The secret sculpture garden

Nek Chand's Rock Garden (top) covers 35 acres, and is still growing Apna Arts / Paul Rogers
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The Independent Culture
It was "just a hobby", says Nek Chand, self-deprecatingly. Hardly an apposite word. A "hobby" suggests some small and inoffensive activity - like stamp-collecting or train-spotting. It does not begin to cover the creation of a whole secret empire, peopled by literally hundreds of sculptures, all made out of waste.

Nek Chand, now 72, is a quiet, self-contained man, unimpressed by the international status his "hobby" has brought him. "I am not an artist - that is just what people call me now. I am a worker, like my father."

The son of a small farmer from North India, Chand has always felt the urge to make things, he explains, but he left school early, eventually becoming a supervisor of road construction around the city of Chandigarh, in the far north of the country. The desire to create never deserted him, however, and the idea slowly grew of making objects from natural materials. Stones were his first inspiration - strange-shaped boulders that his fantasy would transform into all sorts of imagined beings. Chand began to collect suitable stones, searching the Himalayan foothills and riverbeds, and transporting promising specimens back home on the back of his bicycle. His living conditions were hardly suitable for a studio, though, so he took the bold step of covertly clearing a space in the middle of a large area of untamed undergrowth. His first act there was to build himself a small hut - 8ft square - "for sitting in", he says gravely. In this secret and illegal spot, he then began to amass his material.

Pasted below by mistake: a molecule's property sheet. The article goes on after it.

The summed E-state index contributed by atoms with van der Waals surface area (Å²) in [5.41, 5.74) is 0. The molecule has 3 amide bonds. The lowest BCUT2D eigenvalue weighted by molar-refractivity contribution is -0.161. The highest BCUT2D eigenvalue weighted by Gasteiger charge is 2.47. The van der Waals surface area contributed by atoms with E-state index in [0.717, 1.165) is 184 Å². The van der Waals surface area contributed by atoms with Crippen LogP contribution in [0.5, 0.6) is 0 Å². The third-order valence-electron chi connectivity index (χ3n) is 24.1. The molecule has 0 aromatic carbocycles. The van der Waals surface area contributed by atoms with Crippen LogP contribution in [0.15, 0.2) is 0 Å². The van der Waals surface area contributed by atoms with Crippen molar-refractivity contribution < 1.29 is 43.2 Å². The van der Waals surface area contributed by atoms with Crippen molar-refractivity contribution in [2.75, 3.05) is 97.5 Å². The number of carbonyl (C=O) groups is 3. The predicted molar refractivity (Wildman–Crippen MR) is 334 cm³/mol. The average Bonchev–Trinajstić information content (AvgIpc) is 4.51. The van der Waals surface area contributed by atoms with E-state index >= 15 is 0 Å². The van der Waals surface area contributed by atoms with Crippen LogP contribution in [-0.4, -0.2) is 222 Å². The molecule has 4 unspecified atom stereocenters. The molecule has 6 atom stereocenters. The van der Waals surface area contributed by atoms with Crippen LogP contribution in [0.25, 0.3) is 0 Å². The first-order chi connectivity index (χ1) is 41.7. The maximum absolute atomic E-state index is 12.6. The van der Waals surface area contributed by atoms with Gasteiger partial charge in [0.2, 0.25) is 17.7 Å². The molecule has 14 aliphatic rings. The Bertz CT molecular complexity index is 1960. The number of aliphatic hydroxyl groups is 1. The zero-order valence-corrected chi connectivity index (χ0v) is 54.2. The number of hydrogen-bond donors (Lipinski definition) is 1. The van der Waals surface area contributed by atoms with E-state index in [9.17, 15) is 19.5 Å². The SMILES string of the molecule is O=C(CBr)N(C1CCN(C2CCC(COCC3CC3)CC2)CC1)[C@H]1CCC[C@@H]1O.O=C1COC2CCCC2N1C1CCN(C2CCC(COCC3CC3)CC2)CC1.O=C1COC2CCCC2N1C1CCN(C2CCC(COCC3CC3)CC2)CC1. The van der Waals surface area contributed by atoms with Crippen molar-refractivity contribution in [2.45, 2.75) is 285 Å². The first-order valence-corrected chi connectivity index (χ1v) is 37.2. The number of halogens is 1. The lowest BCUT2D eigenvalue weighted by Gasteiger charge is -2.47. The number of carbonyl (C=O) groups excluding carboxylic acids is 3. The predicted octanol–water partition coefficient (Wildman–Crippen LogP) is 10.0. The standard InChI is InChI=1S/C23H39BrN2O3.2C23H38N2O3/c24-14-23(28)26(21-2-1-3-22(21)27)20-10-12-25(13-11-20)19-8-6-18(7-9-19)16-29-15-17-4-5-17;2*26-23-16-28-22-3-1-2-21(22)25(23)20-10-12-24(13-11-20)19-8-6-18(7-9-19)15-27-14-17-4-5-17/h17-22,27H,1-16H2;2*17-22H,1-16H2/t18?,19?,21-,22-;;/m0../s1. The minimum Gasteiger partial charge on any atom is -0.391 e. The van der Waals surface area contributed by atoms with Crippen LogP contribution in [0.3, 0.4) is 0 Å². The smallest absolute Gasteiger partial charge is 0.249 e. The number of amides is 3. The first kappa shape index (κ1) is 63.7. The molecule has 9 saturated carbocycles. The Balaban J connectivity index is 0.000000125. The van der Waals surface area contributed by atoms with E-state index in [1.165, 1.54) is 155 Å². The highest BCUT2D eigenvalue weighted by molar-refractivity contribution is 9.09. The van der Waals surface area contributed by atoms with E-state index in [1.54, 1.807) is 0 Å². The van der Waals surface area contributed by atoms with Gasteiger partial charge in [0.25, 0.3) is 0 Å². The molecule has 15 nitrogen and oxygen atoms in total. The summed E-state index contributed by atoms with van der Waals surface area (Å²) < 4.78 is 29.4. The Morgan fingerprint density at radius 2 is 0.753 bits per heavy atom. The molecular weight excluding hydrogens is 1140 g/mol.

Between 1958 and 1976, Chand gathered up shattered pottery shards, old bike frames, lime-kiln and metal-workshop waste, discarded street lamps, reject lavatory bowls. To him, nothing was useless. And, as the years went by, his forest clearing gradually became bigger and bigger, to accommodate his growing "kingdom" of life-size sculptures: animals, humans and fantasy creations.

Sitting in his hut after work - burning cycle tyres when the natural light failed - he would study his latest finds to see what they suggested. Bears peered out at him from cycle frames; bicycle seats became rows of manikins; hair swept up from barbershop floors decorated his human figures; waste cement provided the foundation for his statues.

Slowly, whole armies of figures grew up around him, battalions of birds. The acreage of his empire continued to spread. When 10 years or so had gone by, he let his wife and two children in on the secret, and after that they all worked away together in what he called his "rock garden". They were all careful to keep the secret - their very livelihood, they thought, depended on it. "I was afraid I might be shunted out of my job for encroaching on government land," says Chand.

Then, in 1974, disaster loomed. The government started clearing the wilderness land: discovery was inevitable. "When they came," Chand recalls, "they saw some of what I had created in the forest." They must have been surprised? "More than surprised," he says, with the ghost of a smile.

It could all have ended in tragedy. But such was the impact on the public of the revelation of Nek Chand's amazing "rock garden" that no one dared to knock it down. Chand did lose his job on the road works, but was given a grant to carry on sculpting instead, with a team of assistants and a truck into the bargain.